12V, 8 Amp Charge Controller w/ Temp Comp & LVD Relay
The ASC photovoltaic battery charge controller is a negative ground, switching shunt controller ideal for 1-4 panel systems. The ASC has a simple, low component count design that is 100% solid state and is completely sealed against harsh environments. Lightning protection and a blocking diode are included.
The ASC is UL listed, CSA approved and is FM approved for hazardous locations.(except 6V model) The terminal block accepts up to 12 gauge wire.
SWITCHING SHUNT REGULATION:-
The ASC will allow maximum array current to flow into the battery through a blocking diode, lighting the “CHARGING” light (LED), until the battery voltage reaches the charge termination set-point. At this point, a shunt transistor will turn on, shorting out the solar array, turning off the “CHARGING” LED and halting any further battery charging. When the battery voltage drops to the charge resumption set-point, the shunt transistor will turn off and charging will resume. The result is that when battery capacity is low, charging will be continuous. As the battery charges up, current will pass into the battery for shorter and shorter periods, until at full charge, it will pulse current into the battery to achieve and maintain full charge.
Warranty 5 Year
Dim (HxWxD)-(in) 2.55 x 4.7 x 1.5
Similar Products Part Number Description
ASC-12/1 12V, 1 Amp Charge Controller
ASC-12/12-E 12V, 12 Amp Charge Controller w/Low Volt Disconnect Relay
ASC-12/8-A 12V, 8 Amp Charge Controller w/ Temperature Compensation:
INTRODUCTION This primer will provide the reader with a short, to-the-point source of information concerning photovoltaic (P.V.) solar energy. If you are considering the installation of a P.V. system, or would just like to understand the basics of P.V., reading this publication is a must. For more detailed information, consult the Glossary of Terms at the end of this paper.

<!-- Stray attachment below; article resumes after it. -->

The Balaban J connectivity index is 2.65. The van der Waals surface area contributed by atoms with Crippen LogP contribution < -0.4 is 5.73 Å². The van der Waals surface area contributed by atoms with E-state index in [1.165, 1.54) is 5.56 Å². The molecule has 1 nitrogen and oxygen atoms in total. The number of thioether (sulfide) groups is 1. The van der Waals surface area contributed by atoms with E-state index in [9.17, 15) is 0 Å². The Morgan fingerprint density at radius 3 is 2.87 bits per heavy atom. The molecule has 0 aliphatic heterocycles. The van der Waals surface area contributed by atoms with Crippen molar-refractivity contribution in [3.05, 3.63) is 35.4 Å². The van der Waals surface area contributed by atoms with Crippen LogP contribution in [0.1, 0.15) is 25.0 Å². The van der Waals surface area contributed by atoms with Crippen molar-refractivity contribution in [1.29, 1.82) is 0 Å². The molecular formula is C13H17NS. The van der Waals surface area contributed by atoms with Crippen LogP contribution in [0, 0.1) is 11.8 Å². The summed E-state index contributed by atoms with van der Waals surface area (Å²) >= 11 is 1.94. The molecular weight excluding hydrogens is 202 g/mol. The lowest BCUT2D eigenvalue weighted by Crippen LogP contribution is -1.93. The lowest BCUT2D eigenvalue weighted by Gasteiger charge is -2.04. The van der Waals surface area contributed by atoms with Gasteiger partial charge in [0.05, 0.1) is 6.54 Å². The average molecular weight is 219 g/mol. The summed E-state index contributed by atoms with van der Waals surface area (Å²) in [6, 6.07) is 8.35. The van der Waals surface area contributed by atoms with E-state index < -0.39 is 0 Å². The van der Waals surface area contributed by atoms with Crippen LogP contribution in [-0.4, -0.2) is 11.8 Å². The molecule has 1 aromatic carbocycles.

A photovoltaic solar panel will convert sunlight directly into electricity There are no moving parts, exhausts, noise, or pollutants involved in the process. It is beyond the scope of this paper to explain the process in detail, but suffice it to say that light striking the front of a solar cell will produce a voltage and current.
A typical solar cell may be a 4 inch diameter wafer, about .01 inches thick. A group of these cells interconnected creates a solar panel. A typical solar panel can produce about 16 volts and 3 amps , or 52 watts, of DC power. Other module specifications are available, and such specifications will vary between manufacturers. Solar panels, in turn, can be interconnected in series or parallel to create a solar-array and any voltage-current combination required.
That’s it! That’s all you need to know about photovoltaic solar panels to contemplate a photovoltaic system.
But now it is necessary to control and utilize the resulting power obtained from the modules.
SYSTEM COMPONENTS BATTERIES Since P.V. panels produce power only when the sun is out, something must be done to provide power when the weather’s bad or at night; batteries foot the bill. The panels basically power loads during the day, and the batteries provide load power when the panels cannot. The solar panels must also, of course, recharge the batteries so they(the batteries) can be utilized again.
Generally, lead-acid batteries are used in P.V. systems. While it is perfectly feasible to use a standard car battery in this application, it is wise to consult a knowledgeable source as to which battery is the best to use. There are many batteries, which you normally cannot obtain at a regular store, that are the proper choice for a P.V. system. Factors to consider when choosing a battery are:
1. Initial cost
2. Lifetime and replacement cost
3. Size, both physical and power capacity
4. Type of plates (antimony, pure lead, calcium, nickel-cadmium)
5. Type of application, either deep cycle or shallow cycle
6. Type of electrolyte, either liquid or gelled
MODULE MOUNTS If you want to, you can throw your P.V. modules on the ground or just lay them on your roof. However, such a practice isn’t recommended for obvious reasons, especially after considering how much money you may spend. Module mounts perform several functions:
1. Provide a sturdy rigid platform for the mounting of PV modules.
2. Anchor the modules so they won’t blow away.
3. Position the modules so they will face the sun at the correct angle.
4. Allow for changes in module angle to match seasonal changes in the sun’s location.